Talking to Siri and her digital cousins can be perilous. Hands-free voice interfaces, according to a study, can cause dangerous driver distractions even if a driver's eyes are on the road and both hands are on the wheel, a phenomenon called “inattention blindness.” As automakers look to reduce distractions inside their vehicles with high-tech add-ons the findings suggest they might provide drivers with a false sense of confidence. 

The study, led by David Strayer, director of the University of Utah’s Center for the Prevention of Distracted Driving, found that although a driver’s eyes can be pointing forward, his or her brain may be concentrating on dictating an email or using the proper voice commands that a system recognizes.

Cognitive workload The study found that simple simple single-task and car-commands, like asking to turn on the radio, were least distracting to drivers. Apple’s Siri voice command interface and in-car systems that require multiple attempts to respond to commands (low reliability) required the most brainpower diverted from paying attention to driving. Interestingly there was little difference in whether the voice of the system sounded synthetic and computerized or whether the voice sounded more like a natural human voice. Photo: AAA Foundation Traffic Safety

“Nearly every vehicle sold in the U.S. and Europe can now be optionally equipped with a voice-based interface,” the report said. “However, a large and growing body of literature cautions that auditory/vocal tasks may have unintended consequences that adversely affect traffic safety.”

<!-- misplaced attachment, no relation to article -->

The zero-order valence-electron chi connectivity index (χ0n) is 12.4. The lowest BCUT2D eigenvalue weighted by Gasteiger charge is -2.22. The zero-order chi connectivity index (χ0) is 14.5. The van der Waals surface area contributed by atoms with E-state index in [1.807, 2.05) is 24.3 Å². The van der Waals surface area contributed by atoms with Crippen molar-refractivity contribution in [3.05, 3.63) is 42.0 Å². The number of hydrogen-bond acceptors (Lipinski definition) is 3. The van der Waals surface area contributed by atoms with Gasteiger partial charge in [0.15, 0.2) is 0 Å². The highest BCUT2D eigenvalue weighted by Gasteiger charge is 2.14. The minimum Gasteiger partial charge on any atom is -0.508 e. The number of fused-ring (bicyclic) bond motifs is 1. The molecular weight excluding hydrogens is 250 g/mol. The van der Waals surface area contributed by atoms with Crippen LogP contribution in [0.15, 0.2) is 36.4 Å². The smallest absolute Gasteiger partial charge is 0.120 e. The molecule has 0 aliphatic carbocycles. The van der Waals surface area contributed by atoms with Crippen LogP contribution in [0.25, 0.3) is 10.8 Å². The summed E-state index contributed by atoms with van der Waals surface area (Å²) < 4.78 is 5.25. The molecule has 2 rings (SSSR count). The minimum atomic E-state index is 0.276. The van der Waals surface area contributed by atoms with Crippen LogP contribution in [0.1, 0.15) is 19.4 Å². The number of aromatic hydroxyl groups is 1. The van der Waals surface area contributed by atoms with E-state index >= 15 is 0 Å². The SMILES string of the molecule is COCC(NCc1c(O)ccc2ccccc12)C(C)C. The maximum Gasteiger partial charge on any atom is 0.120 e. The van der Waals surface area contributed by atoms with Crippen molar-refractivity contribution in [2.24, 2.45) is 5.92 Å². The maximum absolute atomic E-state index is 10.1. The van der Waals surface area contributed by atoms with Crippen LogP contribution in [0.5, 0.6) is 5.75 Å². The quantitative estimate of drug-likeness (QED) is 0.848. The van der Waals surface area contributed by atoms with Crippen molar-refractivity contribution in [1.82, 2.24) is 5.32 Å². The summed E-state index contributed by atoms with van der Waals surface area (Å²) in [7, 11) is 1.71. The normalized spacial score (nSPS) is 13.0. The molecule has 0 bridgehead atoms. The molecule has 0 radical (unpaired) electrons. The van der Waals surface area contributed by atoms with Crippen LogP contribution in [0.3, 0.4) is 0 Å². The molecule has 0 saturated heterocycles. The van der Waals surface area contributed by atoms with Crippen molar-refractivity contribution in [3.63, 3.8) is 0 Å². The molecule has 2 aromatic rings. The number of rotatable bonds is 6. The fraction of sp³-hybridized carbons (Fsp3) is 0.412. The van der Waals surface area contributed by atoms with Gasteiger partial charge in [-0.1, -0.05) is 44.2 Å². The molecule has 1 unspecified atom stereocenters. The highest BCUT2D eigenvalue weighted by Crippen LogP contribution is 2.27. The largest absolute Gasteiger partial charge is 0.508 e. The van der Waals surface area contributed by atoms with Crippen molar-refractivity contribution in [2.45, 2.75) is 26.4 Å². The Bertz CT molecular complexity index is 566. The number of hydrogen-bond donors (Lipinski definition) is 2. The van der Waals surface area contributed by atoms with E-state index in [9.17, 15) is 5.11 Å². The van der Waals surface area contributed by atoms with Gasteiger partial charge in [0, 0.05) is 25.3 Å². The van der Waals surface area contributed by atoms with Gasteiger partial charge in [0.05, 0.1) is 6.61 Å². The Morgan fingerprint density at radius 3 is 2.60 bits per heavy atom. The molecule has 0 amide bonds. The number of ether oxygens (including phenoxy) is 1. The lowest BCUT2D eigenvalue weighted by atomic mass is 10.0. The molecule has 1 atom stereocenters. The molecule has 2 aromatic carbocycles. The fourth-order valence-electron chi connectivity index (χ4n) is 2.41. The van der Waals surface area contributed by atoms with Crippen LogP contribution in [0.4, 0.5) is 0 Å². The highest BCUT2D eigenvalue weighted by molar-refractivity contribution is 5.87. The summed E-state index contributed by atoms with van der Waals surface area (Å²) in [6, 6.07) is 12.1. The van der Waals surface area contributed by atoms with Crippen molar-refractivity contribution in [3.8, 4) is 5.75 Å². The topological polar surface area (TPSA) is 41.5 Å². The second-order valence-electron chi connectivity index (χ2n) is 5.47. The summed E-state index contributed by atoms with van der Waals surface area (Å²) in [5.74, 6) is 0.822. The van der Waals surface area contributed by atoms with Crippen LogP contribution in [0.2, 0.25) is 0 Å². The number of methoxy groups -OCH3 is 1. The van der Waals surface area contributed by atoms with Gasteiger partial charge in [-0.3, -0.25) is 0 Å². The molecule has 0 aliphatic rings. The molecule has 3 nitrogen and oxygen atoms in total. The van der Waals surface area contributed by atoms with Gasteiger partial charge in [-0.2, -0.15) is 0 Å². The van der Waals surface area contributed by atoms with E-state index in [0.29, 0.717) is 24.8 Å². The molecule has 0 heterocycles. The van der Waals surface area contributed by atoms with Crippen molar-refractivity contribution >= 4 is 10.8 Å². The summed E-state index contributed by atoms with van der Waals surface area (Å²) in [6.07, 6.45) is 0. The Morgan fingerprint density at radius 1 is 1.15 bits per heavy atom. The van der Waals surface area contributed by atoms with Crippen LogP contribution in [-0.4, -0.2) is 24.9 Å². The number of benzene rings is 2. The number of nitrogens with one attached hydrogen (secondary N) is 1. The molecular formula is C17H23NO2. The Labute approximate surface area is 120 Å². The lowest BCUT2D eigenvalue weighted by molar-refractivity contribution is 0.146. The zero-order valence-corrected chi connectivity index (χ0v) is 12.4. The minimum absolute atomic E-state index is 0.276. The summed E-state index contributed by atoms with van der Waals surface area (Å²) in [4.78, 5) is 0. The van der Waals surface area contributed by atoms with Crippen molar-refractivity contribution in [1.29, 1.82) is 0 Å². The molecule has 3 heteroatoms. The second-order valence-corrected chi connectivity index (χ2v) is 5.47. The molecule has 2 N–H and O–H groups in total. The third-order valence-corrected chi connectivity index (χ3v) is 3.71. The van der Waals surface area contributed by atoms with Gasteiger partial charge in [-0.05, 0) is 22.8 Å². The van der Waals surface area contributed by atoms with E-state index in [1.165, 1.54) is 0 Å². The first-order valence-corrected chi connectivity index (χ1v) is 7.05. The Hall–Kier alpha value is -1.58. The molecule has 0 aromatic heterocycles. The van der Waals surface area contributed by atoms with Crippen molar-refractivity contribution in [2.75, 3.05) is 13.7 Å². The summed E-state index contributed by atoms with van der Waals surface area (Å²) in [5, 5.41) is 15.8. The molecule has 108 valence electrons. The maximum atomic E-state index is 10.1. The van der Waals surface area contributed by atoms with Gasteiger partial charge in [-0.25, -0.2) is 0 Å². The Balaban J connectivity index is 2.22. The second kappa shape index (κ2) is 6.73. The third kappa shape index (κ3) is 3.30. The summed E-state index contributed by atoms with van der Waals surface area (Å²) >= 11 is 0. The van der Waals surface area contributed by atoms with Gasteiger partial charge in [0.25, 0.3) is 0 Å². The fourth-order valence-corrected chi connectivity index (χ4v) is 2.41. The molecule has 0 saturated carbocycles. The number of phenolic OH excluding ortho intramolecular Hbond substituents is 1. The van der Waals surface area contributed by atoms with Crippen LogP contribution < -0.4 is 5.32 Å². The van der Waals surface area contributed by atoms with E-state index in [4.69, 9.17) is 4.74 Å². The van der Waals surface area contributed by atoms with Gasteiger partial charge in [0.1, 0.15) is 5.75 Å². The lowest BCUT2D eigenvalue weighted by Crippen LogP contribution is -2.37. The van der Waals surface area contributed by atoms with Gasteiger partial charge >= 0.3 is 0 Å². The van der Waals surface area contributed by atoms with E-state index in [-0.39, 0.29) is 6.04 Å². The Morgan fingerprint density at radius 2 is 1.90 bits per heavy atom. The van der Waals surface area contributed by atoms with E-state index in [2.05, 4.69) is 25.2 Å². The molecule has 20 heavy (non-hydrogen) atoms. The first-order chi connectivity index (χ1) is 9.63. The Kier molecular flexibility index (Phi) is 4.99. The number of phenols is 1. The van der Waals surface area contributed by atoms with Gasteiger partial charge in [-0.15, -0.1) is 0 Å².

The study released Tuesday by the AAA Foundation for Traffic Safety in Washington placed test subjects in a simulator and asked them to send text messages, update Facebook profiles and change their electronic calendars using voice commands through six in-car interfaces. The findings concluded drivers could end up using as much cognitive power to interact by voice as they would using a hand-held device.

“There are plenty of videos [of the test subjects] of the driver asking the computer to do one thing and the computer would do something else, like dialing the wrong phone number,” Jurek Grabowski, researcher at the AAA Foundation for Traffic Safety, told International Business Times. “The driver would get frustrated trying to hang up from an incorrectly dialed number.” Grabowski said one of the mentally taxing actions most likely to cause inattention blindness is dictating an email.

This isn’t something automakers are pointing out in their literature about new voice-command options, such as Ford Motor Co.’s Sync or Hyundai’s Blue Link, which play up the safety of in-car voice commands. “Numerous studies demonstrate the safety benefits of hands-free device use compared to hand-held or manual use,” Ford said in its 2013-14 sustainability annual report. “The benefits are seen in improved or more cautious driving performance as well as object and event detection.”

Not all in-car voice command systems are equal, of course. Researchers found more “rigid” systems, like those that call for drivers to recall specific commands and speak clearly, are more likely to cause driver frustration and increase cognitive effort. More “robust” systems, like those that can understand various voice commands to do the same thing, are less likely to cause driver distraction because the interfaces are easier to use.

Out of the six in-car voice command systems they studied, the researchers found Toyota’s Entune to be the least likely to cause inattention blindness. The following is how they rated each system on a scale of 1 to 5, in which 1 is the least likely to cause cognitive distraction:

Toyota Entune – 1.7

Hyundai Blue Link – 2.2

Chrysler’s Uconnect – 2.7

Ford’s MyFord Touch – 3

Daimler AG’s Mercedes Command – 3.1

General Motors’ OnStar – 3.7